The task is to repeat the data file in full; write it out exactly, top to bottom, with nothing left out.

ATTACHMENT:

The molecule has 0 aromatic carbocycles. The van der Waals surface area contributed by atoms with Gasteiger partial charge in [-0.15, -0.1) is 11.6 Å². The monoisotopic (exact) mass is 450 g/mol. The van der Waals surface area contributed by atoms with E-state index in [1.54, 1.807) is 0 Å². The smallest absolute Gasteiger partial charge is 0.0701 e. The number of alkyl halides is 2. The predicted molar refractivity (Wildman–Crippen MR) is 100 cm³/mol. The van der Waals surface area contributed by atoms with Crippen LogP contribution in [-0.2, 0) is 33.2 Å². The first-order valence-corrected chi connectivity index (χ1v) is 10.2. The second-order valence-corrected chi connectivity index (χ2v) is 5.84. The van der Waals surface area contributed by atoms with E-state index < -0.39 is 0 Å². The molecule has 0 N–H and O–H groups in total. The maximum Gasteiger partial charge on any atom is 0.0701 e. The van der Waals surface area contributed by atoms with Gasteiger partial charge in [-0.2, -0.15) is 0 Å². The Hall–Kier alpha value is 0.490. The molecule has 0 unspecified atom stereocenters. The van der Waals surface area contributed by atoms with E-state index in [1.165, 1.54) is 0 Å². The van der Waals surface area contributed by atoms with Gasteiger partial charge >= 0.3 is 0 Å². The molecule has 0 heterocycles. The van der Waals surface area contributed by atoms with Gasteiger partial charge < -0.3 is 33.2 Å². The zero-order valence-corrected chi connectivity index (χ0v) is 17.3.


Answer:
The molecule has 0 aromatic carbocycles. The van der Waals surface area contributed by atoms with Gasteiger partial charge in [-0.15, -0.1) is 11.6 Å². The monoisotopic (exact) mass is 450 g/mol. The van der Waals surface area contributed by atoms with E-state index in [1.54, 1.807) is 0 Å². The smallest absolute Gasteiger partial charge is 0.0701 e. The number of alkyl halides is 2. The predicted molar refractivity (Wildman–Crippen MR) is 100 cm³/mol. The van der Waals surface area contributed by atoms with Crippen LogP contribution in [-0.2, 0) is 33.2 Å². The first-order valence-corrected chi connectivity index (χ1v) is 10.2. The second-order valence-corrected chi connectivity index (χ2v) is 5.84. The van der Waals surface area contributed by atoms with E-state index < -0.39 is 0 Å². The molecule has 0 N–H and O–H groups in total. The maximum Gasteiger partial charge on any atom is 0.0701 e. The van der Waals surface area contributed by atoms with Gasteiger partial charge in [-0.2, -0.15) is 0 Å². The Hall–Kier alpha value is 0.490. The molecule has 0 unspecified atom stereocenters. The van der Waals surface area contributed by atoms with E-state index in [1.165, 1.54) is 0 Å². The van der Waals surface area contributed by atoms with Gasteiger partial charge >= 0.3 is 0 Å². The molecule has 0 heterocycles. The van der Waals surface area contributed by atoms with Gasteiger partial charge < -0.3 is 33.2 Å². The zero-order valence-corrected chi connectivity index (χ0v) is 17.3.